ment of the local disputes. Their power would
still be there in reserve. But instead, the UAW
has chosen to 'drag on the walkouts and tem-
porarily slow the steadily improving national

.opyright, 1958, The" Pulitzer Publishir§ Co.,
St. Louis Post-Dispatch

(EDITOR'S NOTE: Bill Mauldin of the St. Louis-Post-Dispatch is temporarily substituting for
Herbiock who is absent because of a death in his family.)
Absolutism. in Politics

pastiches, based inspirationally if
not styleistically on the music ofr
Tchaikovsky. It is always remark-
able to see what Stravinsky can
do with the musical phraseology
of another composer. Unfortunate-
ly, this one cannot very well sur-
vive without the ballet. After an
invigorating first section, the Di-
vertimento rapidly deteriorates in-
to a sort of rearranged "Nutcracker
Suite" which must be charming to
see, but uninspiring to hear.
The excerpts from Manual de
Falla's first opera, "La Vida Breve"
only served to make me wish to
have heard more. Even this brief
section contains much of the origi-
nality of expression this composer
developed into his later opera and:
ballets. The rather artificial ending
of the "Dance" was heavy and ob-
*viously "tacked-on"; an effect,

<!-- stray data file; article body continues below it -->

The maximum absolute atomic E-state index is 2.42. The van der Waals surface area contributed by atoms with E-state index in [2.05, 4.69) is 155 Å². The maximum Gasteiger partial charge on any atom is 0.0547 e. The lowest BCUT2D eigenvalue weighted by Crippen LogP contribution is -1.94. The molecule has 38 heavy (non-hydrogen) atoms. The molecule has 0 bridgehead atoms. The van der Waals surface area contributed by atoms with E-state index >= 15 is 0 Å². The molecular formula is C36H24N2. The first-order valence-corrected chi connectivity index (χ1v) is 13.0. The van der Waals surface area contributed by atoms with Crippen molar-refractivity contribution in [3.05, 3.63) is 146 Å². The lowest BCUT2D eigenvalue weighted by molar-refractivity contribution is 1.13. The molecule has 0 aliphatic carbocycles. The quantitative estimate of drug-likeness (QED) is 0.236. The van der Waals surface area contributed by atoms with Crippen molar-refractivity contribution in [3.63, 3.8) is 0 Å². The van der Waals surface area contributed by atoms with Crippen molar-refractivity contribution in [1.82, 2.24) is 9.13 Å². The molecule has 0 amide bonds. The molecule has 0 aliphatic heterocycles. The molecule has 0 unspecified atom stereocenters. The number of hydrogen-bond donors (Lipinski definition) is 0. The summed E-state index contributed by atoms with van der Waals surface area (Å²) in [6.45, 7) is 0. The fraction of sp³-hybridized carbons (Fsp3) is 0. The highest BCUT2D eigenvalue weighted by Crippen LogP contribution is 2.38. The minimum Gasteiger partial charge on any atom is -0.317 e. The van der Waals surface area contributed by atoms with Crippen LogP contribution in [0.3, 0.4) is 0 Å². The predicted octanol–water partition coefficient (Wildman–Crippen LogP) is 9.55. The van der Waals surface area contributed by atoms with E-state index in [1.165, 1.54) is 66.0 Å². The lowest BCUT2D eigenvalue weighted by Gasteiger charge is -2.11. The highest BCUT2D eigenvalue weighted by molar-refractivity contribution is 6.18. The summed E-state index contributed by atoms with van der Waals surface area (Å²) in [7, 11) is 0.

difficult to avoid if you do this
sort of thing.
* * . S
BARTOK'S first published work,
the "Suite for Orchestra, No. 1,
Op. 3," brought the program to a
dashing conclusion. This work is,
less well organized than even Bar-
tok's Suite No. 2, Op. 4, but con-
tains a variety of unusual effects.
His orchestrational ability wasE
well developed in 1905, as the
otherwise ,incomprehensible. pro-
gram notes point out. If his early
compositions represent Bartok's
youthful fling at romanticism, he
is certainly in good company:
Schonberg, for instance.
The music sometimes sounds like,
a strangely unmelodic slavonic:
dance, sometimes like a Hungarian
version of the Virginia Reel. The,
main theme, especially in the last
movement, has many of the char-
acteristics of . a reorchestrated
German drinking song. But"
.throughout the Suite, there is. al-
ways the pervasive Bartok rhythm:
even in this early composition Bar-,
tok shows his sense of the effect
which contrasting rhythmic fig-'
ures can produce.
So the Chicago Symphony pro-
gram was not a complete loss aftei
Next time maybe they will play
something by Richard Strauss,
Beethoven or even later Bartok-
so that everyone will have an op-
portunity to appreciate the ability
of this orchestra to play more de-
manding music.
-David Kessel

THE VARIED aspects of the
water color medium are repre-
sented in an exhibition of thirty-
one paintings currently exhibited
in the North Gallery of Alumni
Memorial Hall. The works are
selected from American and Euro-
pean artists of the 19th and 20th